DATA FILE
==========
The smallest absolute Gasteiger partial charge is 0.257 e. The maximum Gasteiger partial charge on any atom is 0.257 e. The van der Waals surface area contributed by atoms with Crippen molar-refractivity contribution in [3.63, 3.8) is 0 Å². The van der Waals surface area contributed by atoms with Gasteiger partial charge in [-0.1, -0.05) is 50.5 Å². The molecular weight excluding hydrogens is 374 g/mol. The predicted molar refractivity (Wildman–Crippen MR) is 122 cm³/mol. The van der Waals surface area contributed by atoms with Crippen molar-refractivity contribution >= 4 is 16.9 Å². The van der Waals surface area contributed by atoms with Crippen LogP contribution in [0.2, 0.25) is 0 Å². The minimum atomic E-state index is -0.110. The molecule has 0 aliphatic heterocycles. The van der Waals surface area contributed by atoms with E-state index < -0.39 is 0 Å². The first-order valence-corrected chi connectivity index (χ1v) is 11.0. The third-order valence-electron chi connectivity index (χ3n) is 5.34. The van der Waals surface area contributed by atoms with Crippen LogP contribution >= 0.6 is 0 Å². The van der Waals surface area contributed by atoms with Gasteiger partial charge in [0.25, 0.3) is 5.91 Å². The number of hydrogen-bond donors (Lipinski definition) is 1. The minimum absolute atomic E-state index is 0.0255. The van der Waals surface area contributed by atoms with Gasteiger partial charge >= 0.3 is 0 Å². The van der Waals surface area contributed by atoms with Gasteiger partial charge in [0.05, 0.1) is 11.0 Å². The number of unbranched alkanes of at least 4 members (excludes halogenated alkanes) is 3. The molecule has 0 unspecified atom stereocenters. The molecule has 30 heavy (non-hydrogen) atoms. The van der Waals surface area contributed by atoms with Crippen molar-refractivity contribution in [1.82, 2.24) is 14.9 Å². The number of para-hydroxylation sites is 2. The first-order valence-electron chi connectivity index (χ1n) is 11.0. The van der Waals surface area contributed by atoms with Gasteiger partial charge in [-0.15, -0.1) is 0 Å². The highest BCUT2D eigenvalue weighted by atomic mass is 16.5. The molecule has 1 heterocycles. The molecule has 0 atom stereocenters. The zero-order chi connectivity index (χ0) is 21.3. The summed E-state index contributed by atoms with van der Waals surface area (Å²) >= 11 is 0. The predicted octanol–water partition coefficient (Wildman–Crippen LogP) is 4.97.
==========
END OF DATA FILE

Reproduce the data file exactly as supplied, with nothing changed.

The smallest absolute Gasteiger partial charge is 0.257 e. The maximum Gasteiger partial charge on any atom is 0.257 e. The van der Waals surface area contributed by atoms with Crippen molar-refractivity contribution in [3.63, 3.8) is 0 Å². The van der Waals surface area contributed by atoms with Gasteiger partial charge in [-0.1, -0.05) is 50.5 Å². The molecular weight excluding hydrogens is 374 g/mol. The predicted molar refractivity (Wildman–Crippen MR) is 122 cm³/mol. The van der Waals surface area contributed by atoms with Crippen molar-refractivity contribution >= 4 is 16.9 Å². The van der Waals surface area contributed by atoms with Crippen LogP contribution in [0.2, 0.25) is 0 Å². The minimum atomic E-state index is -0.110. The molecule has 0 aliphatic heterocycles. The van der Waals surface area contributed by atoms with E-state index < -0.39 is 0 Å². The first-order valence-corrected chi connectivity index (χ1v) is 11.0. The third-order valence-electron chi connectivity index (χ3n) is 5.34. The van der Waals surface area contributed by atoms with Crippen LogP contribution >= 0.6 is 0 Å². The van der Waals surface area contributed by atoms with Gasteiger partial charge in [0.25, 0.3) is 5.91 Å². The number of hydrogen-bond donors (Lipinski definition) is 1. The minimum absolute atomic E-state index is 0.0255. The van der Waals surface area contributed by atoms with Gasteiger partial charge >= 0.3 is 0 Å². The van der Waals surface area contributed by atoms with Gasteiger partial charge in [0.05, 0.1) is 11.0 Å². The number of unbranched alkanes of at least 4 members (excludes halogenated alkanes) is 3. The molecule has 0 unspecified atom stereocenters. The molecule has 30 heavy (non-hydrogen) atoms. The van der Waals surface area contributed by atoms with Crippen molar-refractivity contribution in [1.82, 2.24) is 14.9 Å². The number of para-hydroxylation sites is 2. The first-order valence-electron chi connectivity index (χ1n) is 11.0. The van der Waals surface area contributed by atoms with Gasteiger partial charge in [-0.15, -0.1) is 0 Å². The highest BCUT2D eigenvalue weighted by atomic mass is 16.5. The molecule has 1 heterocycles. The molecule has 0 atom stereocenters. The zero-order chi connectivity index (χ0) is 21.3. The summed E-state index contributed by atoms with van der Waals surface area (Å²) >= 11 is 0. The predicted octanol–water partition coefficient (Wildman–Crippen LogP) is 4.97.